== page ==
The palace was built as a kind of public works project after the monsoon failed 3 years in a row in the early 20th century. Construction of the palace kept virtually the whole city employed for 14 years, from the late 1920’s until its completion in 1943. The result is an incredible sandstone/art deco monument to the opulence of the maharajas. The palace is divided into 3 functional parts: a luxury Taj Palace Hotel (in existence since 1972), the residence of the erstwhile royal family, and a museum dedicated to the 20th century history of the Jodhpur Royal Family. Pulling up to the palace gates, we were instantly overwhelmed by the magnificence and scale of Umaid Bhawan. In its day, it was the second largest private residence in the world, second only to Buckingham Palace. The doors to the palace opened as if by magic and there stood an army of unfailingly attentive, turbaned butlers. Rose petals fell from the sky as we walked along the red carpet to the domed center of the palace. Our jaws hit the floor as we raised our eyes to the apex of the dome, 105 ft above our heads. The elaborate gardens with a resident peacock/peahen population of at least 50, the seemingly endless corridors… My dad and I had to pinch ourselves to make sure we weren’t dreaming.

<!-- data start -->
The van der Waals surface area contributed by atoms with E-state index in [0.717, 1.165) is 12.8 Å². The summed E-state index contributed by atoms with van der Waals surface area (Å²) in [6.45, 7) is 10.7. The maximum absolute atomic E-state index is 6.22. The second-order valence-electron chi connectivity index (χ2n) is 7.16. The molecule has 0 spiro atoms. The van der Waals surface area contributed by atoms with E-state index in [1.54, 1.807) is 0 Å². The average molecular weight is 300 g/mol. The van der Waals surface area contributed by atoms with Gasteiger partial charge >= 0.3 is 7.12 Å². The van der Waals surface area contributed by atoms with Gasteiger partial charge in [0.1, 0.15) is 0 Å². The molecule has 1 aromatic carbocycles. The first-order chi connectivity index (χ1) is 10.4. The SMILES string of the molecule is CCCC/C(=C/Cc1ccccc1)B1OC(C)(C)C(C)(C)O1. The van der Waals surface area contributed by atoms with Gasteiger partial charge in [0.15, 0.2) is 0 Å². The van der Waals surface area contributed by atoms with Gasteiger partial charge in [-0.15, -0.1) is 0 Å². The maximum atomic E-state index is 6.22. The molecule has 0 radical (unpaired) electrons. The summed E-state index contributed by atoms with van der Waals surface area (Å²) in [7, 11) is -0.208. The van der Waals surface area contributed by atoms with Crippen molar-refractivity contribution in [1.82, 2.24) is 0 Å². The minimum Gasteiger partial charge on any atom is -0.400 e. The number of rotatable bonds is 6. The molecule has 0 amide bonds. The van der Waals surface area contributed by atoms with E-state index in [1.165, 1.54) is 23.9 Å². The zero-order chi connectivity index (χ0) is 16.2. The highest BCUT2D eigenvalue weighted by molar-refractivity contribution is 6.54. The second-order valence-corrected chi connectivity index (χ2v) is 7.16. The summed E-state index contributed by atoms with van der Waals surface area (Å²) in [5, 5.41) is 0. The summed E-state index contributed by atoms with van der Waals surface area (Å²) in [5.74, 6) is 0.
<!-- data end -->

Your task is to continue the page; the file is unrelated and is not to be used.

That night we explored the palace, had cocktails at the Trophy Bar (decorated with the maharajas’ many hunting prizes), then dined al fresco on a pillared terrace overlooking the royal gardens, enjoying the setting sun over the center of the Jodhpur fortress 3 miles away. Breathtaking view. We especially enjoyed the Indian cuisine with its incredible blend of spices — some of the best food we’ve ever had (particularly the sweet and sour tomatoes, one of the current maharaja’s favorite dishes). Without another hotel guest in sight all evening, we truly felt like royalty!
Fun Fact: We learned that the riding breeches you wear while playing polo (wide through the hips, fitted from knee to ankle) are known as “jodhpurs.” Polo is a very popular sport in India, and its modern version was invented here! They even play elephant polo, designed for women (it’s apparently easier to side saddle an elephant than a horse). My dad and I vowed to try this variant of the game next time we’re in India, which I hope will be sooner rather than later!